Today in History
History's Happenings for October 21
After thousands of hours of experimentation, Thomas Alva Edison watched an evacuated glass bulb containing a charred-cotton filament burn brightly for 40 hours ending on October 21, 1879. It was the first potentially commercially viable incandescent lamp to be demonstrated.
In truth, the design Edison had come up with was almost simultaneously invented by Thomas Swan in England. However, if there was one thing at which Edison excelled besides spewing out dazzling inventions, it was in commercializing those developments.
Three years later, in September, 1882, Edison had convinced the city of New York to allow him to install a demonstration street lighting project, which not only proved successful, but was the foundation of the Edison Electric Company, which designed and built the dynamos needed to power street lighting.
Although the carbon filament -- for several years made from charred bamboo -- was replaced by longer-lasting tungsten wire in 1907, and the vacuum began to be superceded by inert gas filling in 1913, the bulb that Edison developed in 1879 remains remarkably familiar today.
(Stay tuned for a write-up on this event.
(Stay tuned for a write-up on this event.
Scientist Alfred Nobel was born on October 21, 1833 in Stockholm, son of the owner of an explosives factory.
After studying chemistry and engineering in Russia and the United States, he returned to Sweden to assist in the family business, developing and producing explosives.
When his younger brother, along with several others, were killed in a factory explosion involving nitroglycerin, Nobel set out to find a way to make this volatile explosive safer to handle. His solution was to blend it with an organic filler, which yielded a safe but powerful explosive and, in 1867, he named it dynamite. It changed the world.
Highly successful producing his new explosive and other inventions -- including an early smokeless powder -- Nobel left an estate of some $9 million at his death in 1896.
In his will he specified that the bulk of it be set aside in a trust to provide prizes in five disciplines each year, in recognition of the greatest achievement in that discipline. The original categories specified by Nobel were chemistry, physics, physiology or medicine, literature and world peace, each to receive an equal share of the accumulated interest on the trust. (A prize in economics was added by the Swedish Riksbank in 1969).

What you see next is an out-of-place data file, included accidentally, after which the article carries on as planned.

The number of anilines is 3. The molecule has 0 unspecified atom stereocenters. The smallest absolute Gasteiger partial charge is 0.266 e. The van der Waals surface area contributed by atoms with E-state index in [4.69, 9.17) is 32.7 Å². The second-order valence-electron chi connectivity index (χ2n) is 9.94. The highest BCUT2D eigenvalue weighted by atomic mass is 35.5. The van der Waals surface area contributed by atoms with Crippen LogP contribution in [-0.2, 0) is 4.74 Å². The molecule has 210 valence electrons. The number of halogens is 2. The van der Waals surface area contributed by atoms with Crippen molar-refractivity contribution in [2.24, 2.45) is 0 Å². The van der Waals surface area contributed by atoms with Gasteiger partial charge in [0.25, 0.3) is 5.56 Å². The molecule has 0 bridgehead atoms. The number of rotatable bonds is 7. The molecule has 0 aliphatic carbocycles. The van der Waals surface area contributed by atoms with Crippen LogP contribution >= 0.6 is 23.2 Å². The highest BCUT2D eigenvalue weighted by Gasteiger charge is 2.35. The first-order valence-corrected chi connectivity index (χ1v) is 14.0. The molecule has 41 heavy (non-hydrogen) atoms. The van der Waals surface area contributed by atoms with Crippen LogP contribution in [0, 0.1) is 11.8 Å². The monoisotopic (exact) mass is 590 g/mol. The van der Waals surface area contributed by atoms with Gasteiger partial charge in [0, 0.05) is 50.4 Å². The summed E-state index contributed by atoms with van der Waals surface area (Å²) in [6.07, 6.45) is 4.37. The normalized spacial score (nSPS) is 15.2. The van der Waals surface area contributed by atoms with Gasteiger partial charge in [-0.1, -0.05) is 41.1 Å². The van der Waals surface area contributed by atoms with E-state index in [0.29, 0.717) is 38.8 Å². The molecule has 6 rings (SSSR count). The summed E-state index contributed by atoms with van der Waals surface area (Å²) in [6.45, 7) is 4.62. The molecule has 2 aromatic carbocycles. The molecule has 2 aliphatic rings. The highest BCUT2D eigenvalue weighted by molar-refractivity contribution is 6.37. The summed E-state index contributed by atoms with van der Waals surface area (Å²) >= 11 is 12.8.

The first Nobel Prizes were awarded in 1901, five years after the inventor's death.
The Reserve Officer Training Corps, or R.O.T.C. system, was formally initiated by the National Defense Act of 1916, which took effect on October 21.
The concept of college- and university-based officer training had originated in the Morrill Act of 1862, which provided for military instruction in the land-grant colleges which existed (and still do) in most agricultural states. In post-war legislation passed in 1866, the president was authorized to detail as many as twenty federal military officers to assist in this training, a number increased to 100 in 1893.
In practice, the military training required of land grant colleges during this period was carried out sporadically, disinterestedly and without any uniformity in equipment or drill. One of the few success stories was then-Lieutenant John J. Pershing's short stint at the University of Nebraska in the early 1890's, during which time he forged an apathetic band of student-soldiers into an award-winning battalion of cadets. They later styled themselves the Pershing Rifles, and chapters dedicated to precision marching sprung up across the country. General Colin Powell was a Pershing Rifle at City College of New York.
The 1916 Act, passed over the protests of pacifists and Utopians, reorganized this training into a nationally coordinated R.O.T.C. program, and also increased the strength of the U.S. Army and National Guard, bolstered the General Staff, and provided the President with broad powers over strategic industrial production in time of war.
The provisions of the Act were used to good effect when, six months later, America went to war in Europe.